1. A hybrid gene vector comprising foreign DNA ligated into an AAV genome in place of or in addition to the cap, lip or rep coding sequence thereof or in place of or in addition to an AAV DNA sequence excluding the first and last 145 base pairs, said vector being capable of transducing data foreign DNA into a mammalian cell in the presence of a promoter other than an AAV transcription promoter, and said AAV genome being cloned in a prokaryotic vector plasmid or bacteriophage vector capable of growth in prokaryotic cells or yeast plasmid vector capable of growth in fungal cells and isolating a recombinant AAV hybrid gene vector by transfection of the ligated vector into a mammalian cell, said AAV genome being the entire AAV viral DNA or a deletion mutant thereof, capable of replication upon infection of said mammalian cell when complemented in trans by an AAV gene.
2. The vector of claim 1 wherein said AAV genome is AAV-type 2.
3. The vector of claim 2 wherein said AAV genome is the deletion mutant dl52-91 or dl3-94.
4. A method of constructing a hybrid gene vector comprising ligating foreign DNA into an AAV genome in place of or in addition to the cap, lip or rep coding sequence thereof or in place of or in addition to an AAV DNA sequence excluding the first and last 145 base pairs, said vector being capable of transducing said foreign DNA into a mammalian cell in the presence of a promoter other than an AAV transcription promoter, and said AAV genome being cloned in a prokaryotic vector plasmid or bacteriophage vector capable of growth in prokaryotic cells or yeast plasmid vector capable of growth in fungal cells and isolating a recombinant AAV hybrid gene vector by transfection of the ligated vector into a mammalian cell, said AAV genome being the entire AAV viral DNA or a deletion mutant thereof, capable of replication upon infection of said mammalian cell when complemented in trans by an AAV gene.
5. The method of claim 4 wherein said AAV genome is an AAV-type 2 genome.
6. The method of claim 5 wherein said AAV genome is the deletion mutant dl52-91 or dl13-94.
7. The method of claim 4 wherein said AAV genome is cloned in the prokaryotic plasmid vector pBR322.
8. The method of claim 4 wherein said transfection is conducted in the presence of a helper virus and/or a helper AAV plasmid ins 96/.lambda.-M each of which contain genes necessary for the replication of AAV genome or the production of AAV virus.
9. A method of transducing foreign DNA into mammalian cells comprising infecting said cells with a hybrid gene vector comprising foreign DNA ligated into an AAV genome in place of or in addition to the cap, lip or rep coding sequence thereof or in place of or in addition to an AAV DNA sequence excluding the first and last 145 base pairs, said vector being capable of transducing said foreign DNA into a mammalian cell in the presence of a promoter other than an AAV transcription promoter, and said AAV genome being cloned in a prokaryotic vector plasmid or bacteriophage vector capable of growth in prokaryotic cells or yeast plasmid vector capable of growth in fungal cells and isolating a recombinant AAV hybrid gene vector by transfection of the ligated vector into a mammalian cell, said AAV genome being the entire AAV viral DNA or a deletion mutant thereof, capable of replication upon infection of said mammalian cell when complemented in trans by an AAV gene.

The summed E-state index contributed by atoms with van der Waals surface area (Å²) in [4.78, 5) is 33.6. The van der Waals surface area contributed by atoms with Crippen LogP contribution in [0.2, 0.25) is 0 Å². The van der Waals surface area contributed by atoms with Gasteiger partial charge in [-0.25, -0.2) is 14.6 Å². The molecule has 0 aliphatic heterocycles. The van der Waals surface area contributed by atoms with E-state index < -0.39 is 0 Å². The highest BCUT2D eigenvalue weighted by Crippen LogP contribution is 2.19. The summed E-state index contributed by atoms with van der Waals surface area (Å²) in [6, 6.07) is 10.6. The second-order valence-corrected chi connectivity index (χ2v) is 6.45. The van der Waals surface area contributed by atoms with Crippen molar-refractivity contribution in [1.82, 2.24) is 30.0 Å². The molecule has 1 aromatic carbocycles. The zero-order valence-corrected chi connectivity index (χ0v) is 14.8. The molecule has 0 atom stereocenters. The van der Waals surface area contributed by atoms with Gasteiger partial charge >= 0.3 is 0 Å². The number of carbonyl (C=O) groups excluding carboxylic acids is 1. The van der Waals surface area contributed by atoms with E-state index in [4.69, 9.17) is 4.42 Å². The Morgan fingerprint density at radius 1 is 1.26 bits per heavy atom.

10. A method of rescuing foreign DNA from mammalian cells transduced according to a method of claim 9 comprising infecting said transduced mammalian cells with helper virus containing genes necessary for the replication of the AAV genome or the production of AAV virus.
|4797368||January 10, 1989||Carter et al.|
- Lebkowski et al.; Molec. Cell. Biol., 8:3988 (1988). Senapathy et al.; J. Biol. Chem., 259:4661 (1984). Laughlin et al.; Gene, 23:65 (1983). Mulligan et al.; Science, 209:1422 (1980). Samulski et al.; J. Virol., 61:3096 (1987). Labow et al.; J. Virol., 60:251 (1986). Joyner et al.; Molec. Cell. Biol., 3:2191 (1983). Joyner et al.; Molec. Cell. Biol., 3:2180 (1983). Miller et al.; Molec. Cell. Biol., 5:431 (1985). McLaughlin et al.; J. Virol., 62:1963 (1988). Tratschin et al.; Molec. Cell. Biol., 4:2072 (1984). Hermonat et al.; Proc. Natl. Acad. Sci. USA, 81:6466 (1984). Tratschin et al.; J. Virol., 51:611 (1984). Tratschin et al.; Molec. Cell. Biol., 5:3251 (1985).
Filed: Oct 25, 1991
Date of Patent: Aug 18, 1992
Assignee: University of Florida Research Foundation, Inc. (Alachua, FL)
Inventors: Nicholas Muzyczka (Stony Brook, NY), Paul L. Hermonat (Bethesda, MD), Kenneth I. Berns (Mamaroneck, NY), Richard J. Samulski (Princeton, NJ)
Primary Examiner: James Martinell
Law Firm: Kerkam, Stowell, Kondracki & Clarke
Application Number: 7/785,224
International Classification: C12N 1563; C12N 1586;